Amaya Issues Statement as Quebec Insider-Trading Investigation Continues
Canada-based Amaya Gaming has issued a statement regarding certain elements of an ongoing insider-trading investigation centering on Amaya’s puchase last year of PokerStars parent Oldford Group, following the lifting of a publication ban on a warrant issued last year by the Autorité des marchés financiers, or AMF, the Quebecois financial regulatory agency conducting the investigation.
Numerous documents were released as part of the lifting of the ban, although the documents have yet to be fully released to the public. Among the documents, according to a Toronto Globe and Mail update, was an approved search warrant that allowed the AMF to seize “computer memory cards, data keys and other storage devices used by three Amaya employees. As the G&M noted, the identities of the Amaya employees were redacted in the document.
Similar search warrants were also executed last December against two other investment companies: Canaccord Genuity Corp., which served as Montreal-based Amaya’s lead financial adviser in the massive PokerStars acquisition; and the Dorval (adjacent to Montreal) branch of Manulife Securities Inc.
Amaya’s statement, issued yesterday, declared, in part:
… The release of the redacted documents presents nothing new to Amaya. Amaya has previously received the redacted affidavit and reviewed its limited contents and did not contest the court’s decision today. It will wait to see the actual unredacted affidavit, but it does not believe there is a reasonable basis for proceedings against Amaya or its employees.
Ben Soave, retired Chief Superintendent of the RCMP, a member of Amaya’s Compliance Committee and an advisor to the Board of Directors since 2012, said: “We have thoroughly reviewed the relevant internal activities around its acquisition of Oldford Group and have found no evidence of any violation of Canadian securities laws or regulations including tipping and insider trading by CEO David Baazov and CFO Daniel Sebag. Additionally, the company has not been provided with any evidence that any executives, directors, or employees violated any securities laws or regulations.”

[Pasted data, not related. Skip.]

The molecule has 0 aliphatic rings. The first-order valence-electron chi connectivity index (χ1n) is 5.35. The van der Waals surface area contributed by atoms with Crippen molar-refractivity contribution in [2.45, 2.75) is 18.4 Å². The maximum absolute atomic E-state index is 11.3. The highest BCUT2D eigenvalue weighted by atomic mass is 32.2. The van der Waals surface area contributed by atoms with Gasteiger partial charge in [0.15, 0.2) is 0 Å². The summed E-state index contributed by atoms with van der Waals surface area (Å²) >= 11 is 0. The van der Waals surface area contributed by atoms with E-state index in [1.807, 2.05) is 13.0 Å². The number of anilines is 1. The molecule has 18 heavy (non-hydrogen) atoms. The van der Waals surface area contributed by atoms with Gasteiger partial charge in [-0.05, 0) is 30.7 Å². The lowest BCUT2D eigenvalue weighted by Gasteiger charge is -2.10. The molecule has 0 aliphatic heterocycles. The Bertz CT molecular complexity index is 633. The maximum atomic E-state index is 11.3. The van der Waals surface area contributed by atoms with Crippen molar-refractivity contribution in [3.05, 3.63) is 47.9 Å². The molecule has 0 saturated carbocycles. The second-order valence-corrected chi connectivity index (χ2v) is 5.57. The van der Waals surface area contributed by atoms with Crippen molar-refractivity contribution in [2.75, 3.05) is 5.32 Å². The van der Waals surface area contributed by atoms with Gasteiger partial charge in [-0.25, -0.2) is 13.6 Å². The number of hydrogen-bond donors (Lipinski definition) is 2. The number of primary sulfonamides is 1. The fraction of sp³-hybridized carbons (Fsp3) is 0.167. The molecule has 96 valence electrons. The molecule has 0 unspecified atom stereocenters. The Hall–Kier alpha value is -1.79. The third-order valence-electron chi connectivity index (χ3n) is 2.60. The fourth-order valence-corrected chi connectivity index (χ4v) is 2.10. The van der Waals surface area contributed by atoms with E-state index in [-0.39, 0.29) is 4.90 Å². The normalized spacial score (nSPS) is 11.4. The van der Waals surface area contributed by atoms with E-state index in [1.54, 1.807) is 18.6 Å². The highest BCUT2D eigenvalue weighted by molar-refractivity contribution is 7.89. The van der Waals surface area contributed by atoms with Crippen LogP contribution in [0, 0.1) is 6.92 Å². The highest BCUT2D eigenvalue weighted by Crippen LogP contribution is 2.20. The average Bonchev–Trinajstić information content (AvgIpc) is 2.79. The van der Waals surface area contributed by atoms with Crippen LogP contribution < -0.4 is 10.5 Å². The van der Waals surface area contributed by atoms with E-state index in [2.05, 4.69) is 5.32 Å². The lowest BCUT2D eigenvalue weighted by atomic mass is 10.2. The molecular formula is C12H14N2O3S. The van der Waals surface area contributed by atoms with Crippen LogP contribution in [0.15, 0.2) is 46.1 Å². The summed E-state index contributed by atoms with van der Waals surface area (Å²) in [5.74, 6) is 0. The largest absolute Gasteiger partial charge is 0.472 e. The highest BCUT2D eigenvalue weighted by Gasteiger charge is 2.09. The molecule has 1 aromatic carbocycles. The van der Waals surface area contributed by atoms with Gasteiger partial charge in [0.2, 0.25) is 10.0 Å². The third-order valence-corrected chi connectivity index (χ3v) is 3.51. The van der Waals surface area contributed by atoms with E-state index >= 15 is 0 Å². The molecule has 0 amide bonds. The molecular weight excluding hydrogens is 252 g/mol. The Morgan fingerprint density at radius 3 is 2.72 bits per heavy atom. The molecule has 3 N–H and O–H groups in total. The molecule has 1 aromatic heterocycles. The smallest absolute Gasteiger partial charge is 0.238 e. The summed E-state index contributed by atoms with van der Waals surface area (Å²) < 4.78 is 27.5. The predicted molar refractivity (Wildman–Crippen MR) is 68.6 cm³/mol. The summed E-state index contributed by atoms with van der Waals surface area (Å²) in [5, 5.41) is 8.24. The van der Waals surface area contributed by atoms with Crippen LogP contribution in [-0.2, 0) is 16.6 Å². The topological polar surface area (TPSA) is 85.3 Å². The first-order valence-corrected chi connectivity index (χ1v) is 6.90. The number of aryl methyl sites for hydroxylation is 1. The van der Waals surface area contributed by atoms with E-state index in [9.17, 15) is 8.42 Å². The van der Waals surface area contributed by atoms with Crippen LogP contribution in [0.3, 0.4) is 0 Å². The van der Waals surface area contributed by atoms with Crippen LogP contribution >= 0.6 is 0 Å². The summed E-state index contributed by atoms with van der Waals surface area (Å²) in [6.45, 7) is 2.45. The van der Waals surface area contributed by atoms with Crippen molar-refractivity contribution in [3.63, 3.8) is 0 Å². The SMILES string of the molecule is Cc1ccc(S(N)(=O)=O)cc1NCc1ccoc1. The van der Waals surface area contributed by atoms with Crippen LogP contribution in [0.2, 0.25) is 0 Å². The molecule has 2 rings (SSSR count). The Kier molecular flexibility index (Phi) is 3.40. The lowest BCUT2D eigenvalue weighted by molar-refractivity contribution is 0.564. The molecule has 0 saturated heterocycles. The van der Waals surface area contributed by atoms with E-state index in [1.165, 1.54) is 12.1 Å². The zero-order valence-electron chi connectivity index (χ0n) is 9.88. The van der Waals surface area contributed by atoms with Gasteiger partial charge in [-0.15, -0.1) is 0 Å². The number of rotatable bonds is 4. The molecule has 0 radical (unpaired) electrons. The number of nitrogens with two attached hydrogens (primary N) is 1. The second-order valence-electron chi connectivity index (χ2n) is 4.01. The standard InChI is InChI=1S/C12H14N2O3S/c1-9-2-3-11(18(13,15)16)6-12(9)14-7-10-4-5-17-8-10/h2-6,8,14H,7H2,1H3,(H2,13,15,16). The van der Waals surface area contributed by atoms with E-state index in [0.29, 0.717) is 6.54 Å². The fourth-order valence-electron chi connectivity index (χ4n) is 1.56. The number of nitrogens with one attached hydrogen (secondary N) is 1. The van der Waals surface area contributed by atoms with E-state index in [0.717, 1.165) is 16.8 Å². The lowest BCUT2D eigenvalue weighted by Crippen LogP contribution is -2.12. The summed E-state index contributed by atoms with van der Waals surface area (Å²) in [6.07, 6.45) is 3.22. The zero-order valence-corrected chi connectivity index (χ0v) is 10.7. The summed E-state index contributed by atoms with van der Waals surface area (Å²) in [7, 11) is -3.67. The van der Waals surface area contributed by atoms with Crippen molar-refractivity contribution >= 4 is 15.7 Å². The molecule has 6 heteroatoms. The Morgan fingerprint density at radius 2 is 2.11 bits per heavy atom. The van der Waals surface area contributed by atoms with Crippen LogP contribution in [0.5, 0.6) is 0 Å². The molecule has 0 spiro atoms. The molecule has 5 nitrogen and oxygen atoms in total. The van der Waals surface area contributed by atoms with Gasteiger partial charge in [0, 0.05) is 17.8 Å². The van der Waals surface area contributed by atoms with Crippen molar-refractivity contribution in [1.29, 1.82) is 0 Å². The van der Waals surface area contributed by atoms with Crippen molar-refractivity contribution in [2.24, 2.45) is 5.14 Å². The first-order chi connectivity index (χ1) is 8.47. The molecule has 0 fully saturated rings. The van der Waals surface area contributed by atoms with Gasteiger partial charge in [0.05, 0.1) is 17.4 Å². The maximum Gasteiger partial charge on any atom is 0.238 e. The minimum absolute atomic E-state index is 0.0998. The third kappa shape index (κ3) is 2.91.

The AMF investigation has not resulted in any proceedings and no charges have been filed. The company is confident that at the end of the investigation the AMF will come to the same conclusion as Amaya has — that if there were violations of Canadian securities laws, they were not committed by the Company, officers or directors. …
Though Baazov and Sebag were asserted by the G&M feature to have had documentation relative to the investigation seized, it remains unclear whether the reference to the three Amaya “employees” includes the two high-ranking execs. Amaya remains under a court-ordered gag in connection with ongoing elements of the investigation, and has been unable to offer specifics despite its general claims of innocence.
The G&M feature, though PokerStars and Amaya as the primary focus for their interest-grabbing potential, still seems focused primarily on the investment firms assisting Amaya in assembling a financing package. As duly noted, the case first came to AMF attention via information from an unidentified Manulife employee who blew the whistle on several co-workers.
Per the G&M story:
One of the whistleblowers is identified as an employee at Manulife. The AMF search warrant cites a so-called gatekeeper report by Manulife to the regulator that uncovered “manipulative and deceptive” activities involving Amaya’s stock by a group of more than a dozen employees in its Dorval branch, located near Amaya’s head office. Manulife tracked trading by the employees from the initiation of takeover talks in December, 2013, to the June takeover announcement.
According to sources, the targeted Manulife employees are brokers and broker assistants.
Thus, the inclusion of certain Amaya executives in the general case should be expected. An acquisition such as Amaya’s takeover of PokerStars, a company several times larger than itself, could not be accomplished without detailed information traveling throughout all sorts of investment channels. AMF investigators must necessarily throw a broad net over all possible links to determine the point or points where regulatory breeches regarding privileged information occurred.